Chris Matera, P.E., and Ellen Moyer, Ph.D, P.E.
The animations add the demand for wood for 5 proposed biomass incinerators in Massachusetts to the current wood demand, which is mainly for lumber and cord wood. The animations demonstrate the land area in western and central Massachusetts that would be required to be logged to satisfy the total demand for these 5 plants which would add only about 1 percent to Massachusetts' electrical generating capacity (see calculations below).
Land area logged is based on the current logging intensity of 19 green tons/acre logged (see calculations). Current logging intensity includes methods ranging from sustainable to clear-cutting. For photographic evidence of extensive clear-cutting on State-owned public land that has occurred recently, see www.maforests.org.
The first scenario above removes the following forests from availability for biomass harvesting: rare species habitat, scenic landscapes, public “protected” land, and other protected open space. There are variations in either direction inherent in this approximation; some excluded land may in fact be logged (e.g., privately owned protected land), and some included land may in fact not be logged (e.g., residential lots).
This scenario demonstrates that all land available for logging in central and western Massachusetts, as defined, would be logged in only 9 years. The required logging to fuel the proposed biomass incinerators clearly is not sustainable, since trees take much longer than 9 years to grow back and the negative impacts on the forest ecosystem would be massive.
The second scenario represents the extreme case where all forested land in central and western Massachusetts would be made available for biomass cutting - including rare species habitat, scenic landscapes, public “protected” land, and other protected open space. In this case, all forested land in central and western Massachusetts would be logged in only 16 years.
Land Use Data (return to top).
First, current conditions are evaluated, before any new large biomass incinerators are built in Massachusetts. The current total annual timber harvest (total green tons) and logging intensity (average green tons harvested per acre logged) are calculated.
Timber harvests larger than 25 thousand board-feet (mbf) or 50 cords are recorded by the Massachusetts Department of Conservation and Recreation (DCR). Harvests, not including tops and branches, are reported using various units – acres, mbf, or cords – and the land area logged is also recorded. (Source: DCR, 2005 Annual Stakeholder Report: Promoting Stewardship of Our Forests for a Safe and Healthy Environment, Economy, and Society, pages 10 and 15.)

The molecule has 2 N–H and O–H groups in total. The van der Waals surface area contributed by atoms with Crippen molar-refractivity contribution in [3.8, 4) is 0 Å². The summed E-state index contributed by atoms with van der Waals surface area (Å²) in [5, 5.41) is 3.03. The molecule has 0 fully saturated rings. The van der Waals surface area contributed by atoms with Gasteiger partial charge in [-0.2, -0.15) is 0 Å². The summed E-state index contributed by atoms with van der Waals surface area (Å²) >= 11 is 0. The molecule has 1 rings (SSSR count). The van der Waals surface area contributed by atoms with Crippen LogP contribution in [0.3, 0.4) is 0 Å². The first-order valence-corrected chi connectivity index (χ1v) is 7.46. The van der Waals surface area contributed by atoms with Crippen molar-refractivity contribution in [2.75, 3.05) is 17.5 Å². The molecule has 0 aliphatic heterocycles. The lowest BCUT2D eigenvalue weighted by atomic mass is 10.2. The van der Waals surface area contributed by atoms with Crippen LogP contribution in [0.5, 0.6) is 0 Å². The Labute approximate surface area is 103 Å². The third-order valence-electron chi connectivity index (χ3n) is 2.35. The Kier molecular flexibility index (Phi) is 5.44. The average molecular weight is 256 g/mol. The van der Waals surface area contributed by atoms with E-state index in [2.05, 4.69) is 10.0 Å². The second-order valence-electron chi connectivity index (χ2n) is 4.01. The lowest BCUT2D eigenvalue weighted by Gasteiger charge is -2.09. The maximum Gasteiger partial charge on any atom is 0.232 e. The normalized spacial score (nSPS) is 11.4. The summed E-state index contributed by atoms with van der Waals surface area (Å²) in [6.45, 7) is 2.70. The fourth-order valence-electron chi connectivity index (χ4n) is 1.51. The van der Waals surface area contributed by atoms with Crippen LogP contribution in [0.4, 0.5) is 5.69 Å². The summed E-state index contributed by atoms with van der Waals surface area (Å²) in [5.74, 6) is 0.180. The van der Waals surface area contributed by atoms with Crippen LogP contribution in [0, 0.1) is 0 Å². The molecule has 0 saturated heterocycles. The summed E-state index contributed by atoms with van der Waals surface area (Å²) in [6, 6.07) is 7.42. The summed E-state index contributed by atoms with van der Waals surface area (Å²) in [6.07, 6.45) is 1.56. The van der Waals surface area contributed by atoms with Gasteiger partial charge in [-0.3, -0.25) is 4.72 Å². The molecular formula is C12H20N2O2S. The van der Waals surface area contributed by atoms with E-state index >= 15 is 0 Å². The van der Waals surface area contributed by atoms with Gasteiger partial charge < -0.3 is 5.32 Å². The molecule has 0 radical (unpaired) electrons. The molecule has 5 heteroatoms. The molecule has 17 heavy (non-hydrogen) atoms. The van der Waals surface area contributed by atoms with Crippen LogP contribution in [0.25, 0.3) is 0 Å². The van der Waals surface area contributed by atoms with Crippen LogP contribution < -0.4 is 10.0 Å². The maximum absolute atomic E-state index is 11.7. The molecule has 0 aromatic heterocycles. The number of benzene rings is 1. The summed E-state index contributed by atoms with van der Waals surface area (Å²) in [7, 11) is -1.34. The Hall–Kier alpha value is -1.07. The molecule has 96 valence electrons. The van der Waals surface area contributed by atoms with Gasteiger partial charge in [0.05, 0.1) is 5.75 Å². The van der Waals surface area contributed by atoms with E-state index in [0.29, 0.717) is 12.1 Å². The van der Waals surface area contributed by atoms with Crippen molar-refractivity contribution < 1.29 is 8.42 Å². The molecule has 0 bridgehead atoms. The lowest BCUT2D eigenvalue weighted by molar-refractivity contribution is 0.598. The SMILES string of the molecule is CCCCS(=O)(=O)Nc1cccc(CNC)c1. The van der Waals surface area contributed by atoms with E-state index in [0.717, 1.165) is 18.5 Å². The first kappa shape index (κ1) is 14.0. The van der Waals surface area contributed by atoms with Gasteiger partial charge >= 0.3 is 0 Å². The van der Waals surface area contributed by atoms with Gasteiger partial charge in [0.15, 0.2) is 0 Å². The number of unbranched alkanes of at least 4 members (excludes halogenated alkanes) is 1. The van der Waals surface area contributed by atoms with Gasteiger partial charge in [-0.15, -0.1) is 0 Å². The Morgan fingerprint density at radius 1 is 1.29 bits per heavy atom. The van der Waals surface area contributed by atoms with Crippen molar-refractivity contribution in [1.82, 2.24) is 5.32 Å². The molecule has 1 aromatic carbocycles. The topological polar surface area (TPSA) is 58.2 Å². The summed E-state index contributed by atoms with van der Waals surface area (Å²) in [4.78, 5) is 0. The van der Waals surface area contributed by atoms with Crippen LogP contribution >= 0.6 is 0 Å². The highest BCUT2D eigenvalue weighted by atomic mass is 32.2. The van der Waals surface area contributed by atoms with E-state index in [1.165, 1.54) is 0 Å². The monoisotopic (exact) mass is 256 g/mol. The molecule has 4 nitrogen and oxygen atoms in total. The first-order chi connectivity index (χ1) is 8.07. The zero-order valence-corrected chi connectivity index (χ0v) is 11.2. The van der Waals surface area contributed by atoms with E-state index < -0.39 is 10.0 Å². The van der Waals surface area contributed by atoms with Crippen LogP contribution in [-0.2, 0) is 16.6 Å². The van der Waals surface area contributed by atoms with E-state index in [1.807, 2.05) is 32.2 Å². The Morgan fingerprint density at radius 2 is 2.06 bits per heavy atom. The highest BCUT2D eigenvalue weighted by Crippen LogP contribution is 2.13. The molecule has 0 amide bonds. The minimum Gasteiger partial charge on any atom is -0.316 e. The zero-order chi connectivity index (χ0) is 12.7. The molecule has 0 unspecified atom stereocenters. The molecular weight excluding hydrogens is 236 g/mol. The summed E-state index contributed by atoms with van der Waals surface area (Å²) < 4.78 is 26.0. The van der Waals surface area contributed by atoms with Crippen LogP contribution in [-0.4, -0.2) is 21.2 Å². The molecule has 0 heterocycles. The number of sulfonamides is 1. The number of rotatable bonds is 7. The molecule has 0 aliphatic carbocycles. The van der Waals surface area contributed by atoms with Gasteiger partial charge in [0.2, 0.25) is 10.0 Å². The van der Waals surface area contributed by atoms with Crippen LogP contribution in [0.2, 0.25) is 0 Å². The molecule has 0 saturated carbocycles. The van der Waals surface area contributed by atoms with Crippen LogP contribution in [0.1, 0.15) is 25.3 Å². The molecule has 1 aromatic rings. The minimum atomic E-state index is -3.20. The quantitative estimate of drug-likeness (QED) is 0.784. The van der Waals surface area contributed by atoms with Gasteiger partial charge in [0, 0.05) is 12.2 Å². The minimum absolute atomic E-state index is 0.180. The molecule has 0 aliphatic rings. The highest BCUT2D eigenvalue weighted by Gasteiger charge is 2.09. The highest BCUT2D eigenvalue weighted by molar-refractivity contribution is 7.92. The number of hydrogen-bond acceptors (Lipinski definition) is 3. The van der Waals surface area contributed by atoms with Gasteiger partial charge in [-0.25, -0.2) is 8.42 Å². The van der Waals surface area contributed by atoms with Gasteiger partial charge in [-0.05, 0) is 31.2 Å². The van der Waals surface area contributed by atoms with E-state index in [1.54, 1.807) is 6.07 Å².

Average Annual Massachusetts Timber Harvest (2001-2005 period):
Convert harvests reported in mbf or cords to green tons using the following conversion factors (Burlington Electric):
1 mbf = 2 cords 1 cord = 2.5 green tons 1 mbf = 5 green tons
Tree tops and branches that would be part of biomass incinerator fuel need to be added to the harvest numbers above, using Massachusetts Department of Energy Resources information ( Biomass Availability Analysis - Five Counties of Western Massachusetts, page 13): A total of 29% additional mass is in tops and branches. Use 50% for forest biomass and leave 50% to replenish forest floor, therefore need to add 14.5% to the reported timber harvest.
The total average annual Massachusetts timber harvest, including tops and branches is then:
Total = [68,091 (5) + 48,563 (2.5) + 22,513] x 1.145 = 554,610 green tons
Typical logging intensity = 554,610 green tons / 28,978
acres = 19 green tons per acre
Next, the additional demand that would be exerted by the proposed biomass incinerators is estimated. The calculation does not include the existing 17 megawatt (MW) biomass incinerator (Pinetree) in Westminster since its demand is currently being met and any supply from Massachusetts is covered under the current logging calculation. Power reported by the biomass incinerator developers in MW is multiplied by 13,000 green tons/MW (DCR, Biomass Availability Analysis – Five Counties of Western Massachusetts Renewable Biomass from the Forests of Massachusetts, page 11.)
The biomass incinerators propose to burn a combination of forest biomass and “waste wood” that includes tree tops and branches, sawmill residue, land clearing, pallets, and the woody fraction of construction and demolition (C&D) debris. Available waste wood is subtracted from the total increase in demand for wood to calculate the forest biomass needed. In addition, the biomass incinerator in Springfield proposes to burn mostly C&D wood, and only approximately 25% forest biomass, therefore its forest biomass demand is reduced accordingly.
Megawatts Powered by Forest Biomass + “Waste Wood”
Forest Biomass + “Waste Wood” Needed for Proposed Incinerators
Wood Demand = 190 MW x 13,000 green
tons/MW = 2,470,000 green tons
Forest Biomass Needed for Proposed Incinerators
Need to subtract out available “waste wood” from total wood needed for fuel. In-state reported available "waste" wood of 629,000 green tons is accounted for ( Biomass Availability Analysis - Five Counties of Western Massachusetts, page 31).
Current Plus Proposed Logging
Total Forest Biomass Demand = 554,610 + 1,841,000 = 2,395,610 green tons
Required Annual Acreage Proposed to Be Logged
Total Annual Cut = 2,395,610 green tons/19 green tons/acres = 126,085 acres
= 197 square miles
Forest Power Generating Capacity Increase
Total 2007 generating capacity = 13,557 MW ( US Government Energy Information Association)